During my very early childhood our family owned an egg business. Our slogan was "best of the nest." My father would travel to Wisconsin farm country and pick up the eggs, then he would deliver them to grocery stores in the Chicago area. Before delivery, the eggs had to be 'candled'. Each egg was held in front of a light source which allowed us to see if there were any dark spots inside each egg. Extra large or spotted eggs were set aside. The result was that every week thousands of eggs with the same shape, size and color were packed into cartons and delivered to grocery stores.
I was reminded of the egg business last week when one of our writers discovered an internet site which showed a new automated key machine. The key machine has now been found at several different big box stores around the country. The machine allows the public to make their own duplicate keys. The original key is laid on a glass shelf to begin the process. Cameras within the machine can apparently scan the blade and cut surfaces on the original key. The machine then chooses the correct blank and makes the required cuts on a new blank. Users can choose either standard key blanks or decorative key blanks for their duplicate. Charges for each duplicate key is $2.99 or higher depending on whether a decorative or standard key blank is chosen. The keys shown in the demonstration video have a KW1 keyway.
The comparison to the egg business is that all of the keys types presently cut by this machine apparently has a few key blanks all with the same small amount of similar keyways. This automated machine only has to be ready to cut two different types of key blanks and it can fill the needs of 50 percent of the key duplication market. You can view the machine at: www.minutekey.com. The website also displays a logo showing that they are associate members of ALOA.
If there is a bright side to this story, it is that there are 5,000 other blanks such as sectional keys and automotive keys which this machine does not presently duplicate. Since KW1 and SC1 blanks are so popular, volume manufacturing keeps the cost of these key blanks rather low. Prices for other aftermarket key blanks can vary widely. As example, one Kaba Ilco key blank catalog lists over 50 different price groups for their blanks.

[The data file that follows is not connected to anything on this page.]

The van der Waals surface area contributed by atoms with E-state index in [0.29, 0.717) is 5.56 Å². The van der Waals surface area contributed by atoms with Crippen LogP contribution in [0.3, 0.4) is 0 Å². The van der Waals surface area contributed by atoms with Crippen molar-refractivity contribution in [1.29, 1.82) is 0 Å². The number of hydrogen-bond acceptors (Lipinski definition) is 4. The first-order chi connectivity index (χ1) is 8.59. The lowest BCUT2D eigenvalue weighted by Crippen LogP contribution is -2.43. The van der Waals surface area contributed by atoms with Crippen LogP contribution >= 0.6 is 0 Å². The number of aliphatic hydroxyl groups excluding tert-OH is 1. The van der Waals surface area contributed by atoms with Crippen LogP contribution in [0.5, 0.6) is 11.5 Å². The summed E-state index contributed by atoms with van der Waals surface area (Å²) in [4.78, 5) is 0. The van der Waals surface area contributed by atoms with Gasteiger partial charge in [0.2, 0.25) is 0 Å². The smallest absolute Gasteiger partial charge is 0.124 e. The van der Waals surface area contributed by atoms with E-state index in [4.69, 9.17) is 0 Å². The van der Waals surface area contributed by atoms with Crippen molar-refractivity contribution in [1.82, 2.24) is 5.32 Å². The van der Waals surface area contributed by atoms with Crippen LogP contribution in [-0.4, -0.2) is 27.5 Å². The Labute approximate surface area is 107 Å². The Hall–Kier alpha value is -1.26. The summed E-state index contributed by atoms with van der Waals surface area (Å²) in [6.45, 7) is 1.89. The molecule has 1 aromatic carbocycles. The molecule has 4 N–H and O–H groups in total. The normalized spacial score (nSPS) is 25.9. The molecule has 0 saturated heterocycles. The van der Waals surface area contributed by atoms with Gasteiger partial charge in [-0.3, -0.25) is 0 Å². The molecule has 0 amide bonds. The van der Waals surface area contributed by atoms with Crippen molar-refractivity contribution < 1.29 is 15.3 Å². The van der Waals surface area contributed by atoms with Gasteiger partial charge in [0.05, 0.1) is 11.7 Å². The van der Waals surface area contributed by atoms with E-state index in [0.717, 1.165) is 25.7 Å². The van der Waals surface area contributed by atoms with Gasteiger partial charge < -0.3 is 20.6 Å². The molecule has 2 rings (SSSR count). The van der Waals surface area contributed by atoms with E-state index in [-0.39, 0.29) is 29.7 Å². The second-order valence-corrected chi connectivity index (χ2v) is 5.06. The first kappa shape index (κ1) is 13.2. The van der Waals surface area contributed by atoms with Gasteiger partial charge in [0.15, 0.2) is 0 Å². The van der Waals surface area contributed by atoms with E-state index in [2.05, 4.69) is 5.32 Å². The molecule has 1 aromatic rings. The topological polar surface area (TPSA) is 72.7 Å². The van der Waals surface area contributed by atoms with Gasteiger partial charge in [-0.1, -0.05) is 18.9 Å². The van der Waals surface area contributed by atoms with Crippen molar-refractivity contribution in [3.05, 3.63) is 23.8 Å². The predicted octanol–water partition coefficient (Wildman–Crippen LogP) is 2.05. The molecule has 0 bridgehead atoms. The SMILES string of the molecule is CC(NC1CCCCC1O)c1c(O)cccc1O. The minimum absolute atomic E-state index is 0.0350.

If the automated key duplicator is successful, the majority of your requests for duplicates will be for higher cost key blanks. This means an increased investment in key blank inventory. It also means that locksmiths must keep a keen eye on individual key blank expenses and what the customer charge should be for each key blank price group. If the automated machine base charge is $2.99 for a KW1 or SC1 duplicate key, you can draw your own conclusions when charging for duplicate keys in the higher cost key blank groups.
Almost every lock manufacturer has jumped on the KW1/SC1 bandwagon by making locks with either of these keyways. All possible KW1 or SC1 5-cut key combinations number only in the thousands. With locks being manufactured in the millions each year, the possibility of key interchanges does exist. In another era there was Reading, Clinton, Sager, and many other lock companies each with their own unique keyways. This kept pin tumbler security within reason and maintained the locksmith as an important cog in the security framework. Now we have two dominant keyways and I do not see this as an improvement. If for no other reason, it gives opportunists such as this automated key machine company the chance to make an automated machine for duplicating just a few keyways while taking away 50% of our key duplication business.